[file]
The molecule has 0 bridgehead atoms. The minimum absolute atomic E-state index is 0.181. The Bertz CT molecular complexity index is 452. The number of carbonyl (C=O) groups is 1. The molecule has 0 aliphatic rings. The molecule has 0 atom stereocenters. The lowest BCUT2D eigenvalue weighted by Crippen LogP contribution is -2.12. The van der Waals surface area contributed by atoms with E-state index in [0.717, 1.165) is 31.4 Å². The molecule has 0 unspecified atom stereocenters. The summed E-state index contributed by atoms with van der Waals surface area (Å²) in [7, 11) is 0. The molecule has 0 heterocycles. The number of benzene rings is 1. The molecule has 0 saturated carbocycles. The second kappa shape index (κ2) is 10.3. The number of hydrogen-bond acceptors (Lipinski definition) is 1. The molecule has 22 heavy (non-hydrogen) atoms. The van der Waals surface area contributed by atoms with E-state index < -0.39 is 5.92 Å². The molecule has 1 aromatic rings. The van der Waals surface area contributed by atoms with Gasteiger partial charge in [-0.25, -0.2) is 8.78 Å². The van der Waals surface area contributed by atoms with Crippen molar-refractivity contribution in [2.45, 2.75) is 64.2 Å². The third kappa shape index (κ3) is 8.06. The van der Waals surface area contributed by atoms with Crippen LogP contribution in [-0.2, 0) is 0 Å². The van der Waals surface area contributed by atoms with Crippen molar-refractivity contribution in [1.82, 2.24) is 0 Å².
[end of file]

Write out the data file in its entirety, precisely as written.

The molecule has 0 bridgehead atoms. The minimum absolute atomic E-state index is 0.181. The Bertz CT molecular complexity index is 452. The number of carbonyl (C=O) groups is 1. The molecule has 0 aliphatic rings. The molecule has 0 atom stereocenters. The lowest BCUT2D eigenvalue weighted by Crippen LogP contribution is -2.12. The van der Waals surface area contributed by atoms with E-state index in [0.717, 1.165) is 31.4 Å². The molecule has 0 unspecified atom stereocenters. The summed E-state index contributed by atoms with van der Waals surface area (Å²) in [7, 11) is 0. The molecule has 0 heterocycles. The number of benzene rings is 1. The molecule has 0 saturated carbocycles. The second kappa shape index (κ2) is 10.3. The number of hydrogen-bond acceptors (Lipinski definition) is 1. The molecule has 22 heavy (non-hydrogen) atoms. The van der Waals surface area contributed by atoms with E-state index < -0.39 is 5.92 Å². The molecule has 1 aromatic rings. The van der Waals surface area contributed by atoms with Gasteiger partial charge in [-0.25, -0.2) is 8.78 Å². The van der Waals surface area contributed by atoms with Crippen molar-refractivity contribution in [2.45, 2.75) is 64.2 Å². The third kappa shape index (κ3) is 8.06. The van der Waals surface area contributed by atoms with Crippen LogP contribution in [-0.2, 0) is 0 Å². The van der Waals surface area contributed by atoms with Crippen molar-refractivity contribution in [1.82, 2.24) is 0 Å².